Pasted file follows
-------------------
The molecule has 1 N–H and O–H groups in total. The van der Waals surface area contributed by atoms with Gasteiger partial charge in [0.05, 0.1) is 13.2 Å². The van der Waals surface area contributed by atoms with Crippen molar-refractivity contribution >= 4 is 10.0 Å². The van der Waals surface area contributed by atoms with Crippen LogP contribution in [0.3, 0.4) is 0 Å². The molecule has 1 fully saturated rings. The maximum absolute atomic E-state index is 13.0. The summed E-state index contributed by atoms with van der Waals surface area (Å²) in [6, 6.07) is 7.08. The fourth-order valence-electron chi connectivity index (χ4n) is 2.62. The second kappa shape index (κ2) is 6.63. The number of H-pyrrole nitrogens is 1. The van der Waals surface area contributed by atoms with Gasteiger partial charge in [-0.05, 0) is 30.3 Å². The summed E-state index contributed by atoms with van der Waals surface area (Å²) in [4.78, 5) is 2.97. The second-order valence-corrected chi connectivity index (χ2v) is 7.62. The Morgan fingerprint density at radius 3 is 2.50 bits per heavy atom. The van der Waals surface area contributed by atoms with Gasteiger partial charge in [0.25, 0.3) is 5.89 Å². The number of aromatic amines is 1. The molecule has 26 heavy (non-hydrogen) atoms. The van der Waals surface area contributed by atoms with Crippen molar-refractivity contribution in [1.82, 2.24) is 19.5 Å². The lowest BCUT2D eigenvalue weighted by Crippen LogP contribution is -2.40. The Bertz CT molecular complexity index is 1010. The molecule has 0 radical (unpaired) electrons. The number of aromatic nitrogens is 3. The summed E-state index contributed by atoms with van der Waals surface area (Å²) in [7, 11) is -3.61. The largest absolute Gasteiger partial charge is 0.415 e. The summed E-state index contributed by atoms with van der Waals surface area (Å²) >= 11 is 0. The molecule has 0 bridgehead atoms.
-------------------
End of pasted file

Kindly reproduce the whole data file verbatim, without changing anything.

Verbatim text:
The molecule has 1 N–H and O–H groups in total. The van der Waals surface area contributed by atoms with Gasteiger partial charge in [0.05, 0.1) is 13.2 Å². The van der Waals surface area contributed by atoms with Crippen molar-refractivity contribution >= 4 is 10.0 Å². The van der Waals surface area contributed by atoms with Crippen LogP contribution in [0.3, 0.4) is 0 Å². The molecule has 1 fully saturated rings. The maximum absolute atomic E-state index is 13.0. The summed E-state index contributed by atoms with van der Waals surface area (Å²) in [6, 6.07) is 7.08. The fourth-order valence-electron chi connectivity index (χ4n) is 2.62. The second kappa shape index (κ2) is 6.63. The number of H-pyrrole nitrogens is 1. The van der Waals surface area contributed by atoms with Gasteiger partial charge in [-0.05, 0) is 30.3 Å². The summed E-state index contributed by atoms with van der Waals surface area (Å²) in [4.78, 5) is 2.97. The second-order valence-corrected chi connectivity index (χ2v) is 7.62. The Morgan fingerprint density at radius 3 is 2.50 bits per heavy atom. The van der Waals surface area contributed by atoms with Gasteiger partial charge in [0.25, 0.3) is 5.89 Å². The number of aromatic amines is 1. The molecule has 26 heavy (non-hydrogen) atoms. The van der Waals surface area contributed by atoms with Crippen molar-refractivity contribution in [1.82, 2.24) is 19.5 Å². The lowest BCUT2D eigenvalue weighted by Crippen LogP contribution is -2.40. The Bertz CT molecular complexity index is 1010. The molecule has 0 radical (unpaired) electrons. The number of aromatic nitrogens is 3. The summed E-state index contributed by atoms with van der Waals surface area (Å²) in [7, 11) is -3.61. The largest absolute Gasteiger partial charge is 0.415 e. The summed E-state index contributed by atoms with van der Waals surface area (Å²) >= 11 is 0. The molecule has 0 bridgehead atoms.